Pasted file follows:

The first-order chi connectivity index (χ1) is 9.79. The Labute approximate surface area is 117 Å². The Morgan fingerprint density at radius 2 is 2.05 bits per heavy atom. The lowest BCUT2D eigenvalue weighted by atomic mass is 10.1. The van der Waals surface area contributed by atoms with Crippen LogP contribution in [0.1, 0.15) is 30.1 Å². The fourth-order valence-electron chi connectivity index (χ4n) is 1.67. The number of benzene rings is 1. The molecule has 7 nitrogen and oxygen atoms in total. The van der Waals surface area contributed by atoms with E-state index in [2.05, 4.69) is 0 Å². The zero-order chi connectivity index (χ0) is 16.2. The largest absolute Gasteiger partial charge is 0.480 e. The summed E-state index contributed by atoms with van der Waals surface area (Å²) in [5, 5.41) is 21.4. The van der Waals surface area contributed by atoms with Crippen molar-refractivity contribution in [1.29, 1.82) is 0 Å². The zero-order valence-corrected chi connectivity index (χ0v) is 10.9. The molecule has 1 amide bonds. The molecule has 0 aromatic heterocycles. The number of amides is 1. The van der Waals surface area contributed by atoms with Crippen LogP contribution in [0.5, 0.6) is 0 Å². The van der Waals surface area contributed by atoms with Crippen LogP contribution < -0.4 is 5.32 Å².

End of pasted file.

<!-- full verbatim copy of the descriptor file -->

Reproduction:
The first-order chi connectivity index (χ1) is 9.79. The Labute approximate surface area is 117 Å². The Morgan fingerprint density at radius 2 is 2.05 bits per heavy atom. The lowest BCUT2D eigenvalue weighted by atomic mass is 10.1. The van der Waals surface area contributed by atoms with Crippen LogP contribution in [0.1, 0.15) is 30.1 Å². The fourth-order valence-electron chi connectivity index (χ4n) is 1.67. The number of benzene rings is 1. The molecule has 7 nitrogen and oxygen atoms in total. The van der Waals surface area contributed by atoms with E-state index in [2.05, 4.69) is 0 Å². The zero-order chi connectivity index (χ0) is 16.2. The largest absolute Gasteiger partial charge is 0.480 e. The summed E-state index contributed by atoms with van der Waals surface area (Å²) in [5, 5.41) is 21.4. The van der Waals surface area contributed by atoms with Crippen molar-refractivity contribution in [1.29, 1.82) is 0 Å². The zero-order valence-corrected chi connectivity index (χ0v) is 10.9. The molecule has 1 amide bonds. The molecule has 0 aromatic heterocycles. The number of amides is 1. The van der Waals surface area contributed by atoms with Crippen LogP contribution in [0.5, 0.6) is 0 Å². The van der Waals surface area contributed by atoms with Crippen LogP contribution < -0.4 is 5.32 Å².